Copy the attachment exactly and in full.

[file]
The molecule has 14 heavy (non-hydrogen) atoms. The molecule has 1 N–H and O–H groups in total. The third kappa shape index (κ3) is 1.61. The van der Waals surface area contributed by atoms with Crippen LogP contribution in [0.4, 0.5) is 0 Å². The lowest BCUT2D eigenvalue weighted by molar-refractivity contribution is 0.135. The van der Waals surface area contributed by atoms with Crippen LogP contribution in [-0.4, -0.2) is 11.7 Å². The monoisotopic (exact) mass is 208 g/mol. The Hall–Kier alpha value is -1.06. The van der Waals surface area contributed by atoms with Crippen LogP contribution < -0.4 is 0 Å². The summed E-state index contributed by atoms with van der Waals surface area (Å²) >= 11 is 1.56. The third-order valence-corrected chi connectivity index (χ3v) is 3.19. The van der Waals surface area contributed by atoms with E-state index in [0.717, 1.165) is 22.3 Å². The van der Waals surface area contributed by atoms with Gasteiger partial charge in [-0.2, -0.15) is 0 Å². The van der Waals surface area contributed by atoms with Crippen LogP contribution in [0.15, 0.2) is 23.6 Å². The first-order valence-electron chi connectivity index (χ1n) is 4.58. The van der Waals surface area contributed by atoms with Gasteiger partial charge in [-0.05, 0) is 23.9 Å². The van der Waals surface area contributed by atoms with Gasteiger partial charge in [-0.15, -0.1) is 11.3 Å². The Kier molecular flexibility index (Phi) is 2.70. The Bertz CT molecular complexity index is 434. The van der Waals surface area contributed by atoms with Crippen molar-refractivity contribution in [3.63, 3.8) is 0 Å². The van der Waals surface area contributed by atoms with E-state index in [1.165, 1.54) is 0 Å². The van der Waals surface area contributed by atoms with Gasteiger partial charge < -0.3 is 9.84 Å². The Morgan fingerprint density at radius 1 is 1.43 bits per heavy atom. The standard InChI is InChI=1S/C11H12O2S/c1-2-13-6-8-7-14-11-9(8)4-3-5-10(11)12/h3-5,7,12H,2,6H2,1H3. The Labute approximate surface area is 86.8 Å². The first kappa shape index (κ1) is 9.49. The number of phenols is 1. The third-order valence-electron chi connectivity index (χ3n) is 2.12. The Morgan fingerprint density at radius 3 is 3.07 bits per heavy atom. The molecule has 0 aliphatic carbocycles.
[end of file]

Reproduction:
The molecule has 14 heavy (non-hydrogen) atoms. The molecule has 1 N–H and O–H groups in total. The third kappa shape index (κ3) is 1.61. The van der Waals surface area contributed by atoms with Crippen LogP contribution in [0.4, 0.5) is 0 Å². The lowest BCUT2D eigenvalue weighted by molar-refractivity contribution is 0.135. The van der Waals surface area contributed by atoms with Crippen LogP contribution in [-0.4, -0.2) is 11.7 Å². The monoisotopic (exact) mass is 208 g/mol. The Hall–Kier alpha value is -1.06. The van der Waals surface area contributed by atoms with Crippen LogP contribution < -0.4 is 0 Å². The summed E-state index contributed by atoms with van der Waals surface area (Å²) >= 11 is 1.56. The third-order valence-corrected chi connectivity index (χ3v) is 3.19. The van der Waals surface area contributed by atoms with E-state index in [0.717, 1.165) is 22.3 Å². The van der Waals surface area contributed by atoms with Gasteiger partial charge in [-0.2, -0.15) is 0 Å². The van der Waals surface area contributed by atoms with Crippen LogP contribution in [0.15, 0.2) is 23.6 Å². The first-order valence-electron chi connectivity index (χ1n) is 4.58. The van der Waals surface area contributed by atoms with Gasteiger partial charge in [-0.05, 0) is 23.9 Å². The van der Waals surface area contributed by atoms with Gasteiger partial charge in [-0.15, -0.1) is 11.3 Å². The Kier molecular flexibility index (Phi) is 2.70. The Bertz CT molecular complexity index is 434. The van der Waals surface area contributed by atoms with Crippen molar-refractivity contribution in [3.63, 3.8) is 0 Å². The van der Waals surface area contributed by atoms with E-state index in [1.165, 1.54) is 0 Å². The van der Waals surface area contributed by atoms with Gasteiger partial charge < -0.3 is 9.84 Å². The Morgan fingerprint density at radius 1 is 1.43 bits per heavy atom. The standard InChI is InChI=1S/C11H12O2S/c1-2-13-6-8-7-14-11-9(8)4-3-5-10(11)12/h3-5,7,12H,2,6H2,1H3. The Labute approximate surface area is 86.8 Å². The first kappa shape index (κ1) is 9.49. The number of phenols is 1. The third-order valence-electron chi connectivity index (χ3n) is 2.12. The Morgan fingerprint density at radius 3 is 3.07 bits per heavy atom. The molecule has 0 aliphatic carbocycles.